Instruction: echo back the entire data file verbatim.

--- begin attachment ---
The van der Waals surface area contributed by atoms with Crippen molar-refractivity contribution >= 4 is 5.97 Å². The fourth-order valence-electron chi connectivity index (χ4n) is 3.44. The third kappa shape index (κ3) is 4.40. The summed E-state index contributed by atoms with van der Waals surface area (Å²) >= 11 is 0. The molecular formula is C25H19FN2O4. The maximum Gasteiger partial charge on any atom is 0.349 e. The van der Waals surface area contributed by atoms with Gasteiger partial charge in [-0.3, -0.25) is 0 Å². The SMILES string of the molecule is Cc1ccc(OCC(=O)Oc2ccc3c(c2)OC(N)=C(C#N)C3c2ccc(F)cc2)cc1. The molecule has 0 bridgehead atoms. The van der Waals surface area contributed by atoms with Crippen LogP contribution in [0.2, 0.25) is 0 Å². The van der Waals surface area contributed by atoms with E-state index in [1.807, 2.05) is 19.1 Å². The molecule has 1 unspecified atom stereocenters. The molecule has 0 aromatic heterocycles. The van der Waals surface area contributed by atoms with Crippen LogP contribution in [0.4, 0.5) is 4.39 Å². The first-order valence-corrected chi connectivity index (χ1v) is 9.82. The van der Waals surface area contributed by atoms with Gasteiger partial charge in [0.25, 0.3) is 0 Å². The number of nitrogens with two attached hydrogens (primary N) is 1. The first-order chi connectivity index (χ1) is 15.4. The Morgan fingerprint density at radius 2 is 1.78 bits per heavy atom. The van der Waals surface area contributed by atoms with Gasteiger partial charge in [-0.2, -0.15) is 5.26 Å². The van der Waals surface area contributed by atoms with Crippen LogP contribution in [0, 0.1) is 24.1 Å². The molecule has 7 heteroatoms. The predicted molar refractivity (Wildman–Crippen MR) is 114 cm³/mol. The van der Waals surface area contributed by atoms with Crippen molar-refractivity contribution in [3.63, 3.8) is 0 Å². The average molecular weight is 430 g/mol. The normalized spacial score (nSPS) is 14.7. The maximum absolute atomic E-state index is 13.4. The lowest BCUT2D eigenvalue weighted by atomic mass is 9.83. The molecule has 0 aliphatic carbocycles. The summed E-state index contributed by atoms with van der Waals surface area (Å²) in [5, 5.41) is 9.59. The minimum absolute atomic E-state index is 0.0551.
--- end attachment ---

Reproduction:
The van der Waals surface area contributed by atoms with Crippen molar-refractivity contribution >= 4 is 5.97 Å². The fourth-order valence-electron chi connectivity index (χ4n) is 3.44. The third kappa shape index (κ3) is 4.40. The summed E-state index contributed by atoms with van der Waals surface area (Å²) >= 11 is 0. The molecular formula is C25H19FN2O4. The maximum Gasteiger partial charge on any atom is 0.349 e. The van der Waals surface area contributed by atoms with Gasteiger partial charge in [-0.3, -0.25) is 0 Å². The SMILES string of the molecule is Cc1ccc(OCC(=O)Oc2ccc3c(c2)OC(N)=C(C#N)C3c2ccc(F)cc2)cc1. The molecule has 0 bridgehead atoms. The van der Waals surface area contributed by atoms with Crippen LogP contribution in [0.2, 0.25) is 0 Å². The van der Waals surface area contributed by atoms with E-state index in [1.807, 2.05) is 19.1 Å². The molecule has 1 unspecified atom stereocenters. The molecule has 0 aromatic heterocycles. The van der Waals surface area contributed by atoms with Crippen LogP contribution in [0.4, 0.5) is 4.39 Å². The first-order valence-corrected chi connectivity index (χ1v) is 9.82. The van der Waals surface area contributed by atoms with Gasteiger partial charge in [0.25, 0.3) is 0 Å². The number of nitrogens with two attached hydrogens (primary N) is 1. The first-order chi connectivity index (χ1) is 15.4. The Morgan fingerprint density at radius 2 is 1.78 bits per heavy atom. The van der Waals surface area contributed by atoms with Gasteiger partial charge in [-0.2, -0.15) is 5.26 Å². The van der Waals surface area contributed by atoms with Crippen LogP contribution in [0, 0.1) is 24.1 Å². The molecule has 7 heteroatoms. The predicted molar refractivity (Wildman–Crippen MR) is 114 cm³/mol. The van der Waals surface area contributed by atoms with Crippen molar-refractivity contribution in [3.63, 3.8) is 0 Å². The average molecular weight is 430 g/mol. The normalized spacial score (nSPS) is 14.7. The maximum absolute atomic E-state index is 13.4. The lowest BCUT2D eigenvalue weighted by atomic mass is 9.83. The molecule has 0 aliphatic carbocycles. The summed E-state index contributed by atoms with van der Waals surface area (Å²) in [5, 5.41) is 9.59. The minimum absolute atomic E-state index is 0.0551.